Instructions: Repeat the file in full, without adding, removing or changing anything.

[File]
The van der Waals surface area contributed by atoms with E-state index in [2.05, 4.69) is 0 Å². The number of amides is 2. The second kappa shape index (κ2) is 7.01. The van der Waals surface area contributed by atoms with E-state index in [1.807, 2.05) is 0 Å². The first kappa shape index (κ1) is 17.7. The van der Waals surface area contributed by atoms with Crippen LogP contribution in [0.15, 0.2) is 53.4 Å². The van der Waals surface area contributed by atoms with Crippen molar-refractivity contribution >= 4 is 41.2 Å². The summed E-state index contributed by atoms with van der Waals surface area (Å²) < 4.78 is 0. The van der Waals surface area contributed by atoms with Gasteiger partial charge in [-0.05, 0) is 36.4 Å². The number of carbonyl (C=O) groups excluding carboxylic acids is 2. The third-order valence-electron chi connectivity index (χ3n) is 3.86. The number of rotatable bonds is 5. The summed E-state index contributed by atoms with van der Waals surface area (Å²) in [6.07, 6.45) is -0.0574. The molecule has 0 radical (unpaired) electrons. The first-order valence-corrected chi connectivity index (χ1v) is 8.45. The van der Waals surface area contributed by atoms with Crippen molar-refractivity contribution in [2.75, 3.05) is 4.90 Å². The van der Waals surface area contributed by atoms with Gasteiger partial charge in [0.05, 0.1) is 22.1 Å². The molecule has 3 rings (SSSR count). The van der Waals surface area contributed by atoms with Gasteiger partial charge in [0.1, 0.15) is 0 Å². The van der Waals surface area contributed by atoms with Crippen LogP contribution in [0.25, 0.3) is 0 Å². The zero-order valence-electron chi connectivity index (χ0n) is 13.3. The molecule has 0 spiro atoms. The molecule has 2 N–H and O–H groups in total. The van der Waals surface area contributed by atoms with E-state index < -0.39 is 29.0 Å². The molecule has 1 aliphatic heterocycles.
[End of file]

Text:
The van der Waals surface area contributed by atoms with E-state index in [2.05, 4.69) is 0 Å². The number of amides is 2. The second kappa shape index (κ2) is 7.01. The van der Waals surface area contributed by atoms with E-state index in [1.807, 2.05) is 0 Å². The first kappa shape index (κ1) is 17.7. The van der Waals surface area contributed by atoms with Crippen LogP contribution in [0.15, 0.2) is 53.4 Å². The van der Waals surface area contributed by atoms with Crippen molar-refractivity contribution >= 4 is 41.2 Å². The summed E-state index contributed by atoms with van der Waals surface area (Å²) < 4.78 is 0. The van der Waals surface area contributed by atoms with Gasteiger partial charge in [-0.05, 0) is 36.4 Å². The number of carbonyl (C=O) groups excluding carboxylic acids is 2. The third-order valence-electron chi connectivity index (χ3n) is 3.86. The number of rotatable bonds is 5. The summed E-state index contributed by atoms with van der Waals surface area (Å²) in [6.07, 6.45) is -0.0574. The molecule has 0 radical (unpaired) electrons. The first-order valence-corrected chi connectivity index (χ1v) is 8.45. The van der Waals surface area contributed by atoms with Crippen molar-refractivity contribution in [2.75, 3.05) is 4.90 Å². The van der Waals surface area contributed by atoms with Gasteiger partial charge in [0.05, 0.1) is 22.1 Å². The molecule has 3 rings (SSSR count). The van der Waals surface area contributed by atoms with Gasteiger partial charge in [0.1, 0.15) is 0 Å². The van der Waals surface area contributed by atoms with Crippen LogP contribution in [0.25, 0.3) is 0 Å². The zero-order valence-electron chi connectivity index (χ0n) is 13.3. The molecule has 0 spiro atoms. The molecule has 2 N–H and O–H groups in total. The van der Waals surface area contributed by atoms with E-state index < -0.39 is 29.0 Å². The molecule has 1 aliphatic heterocycles.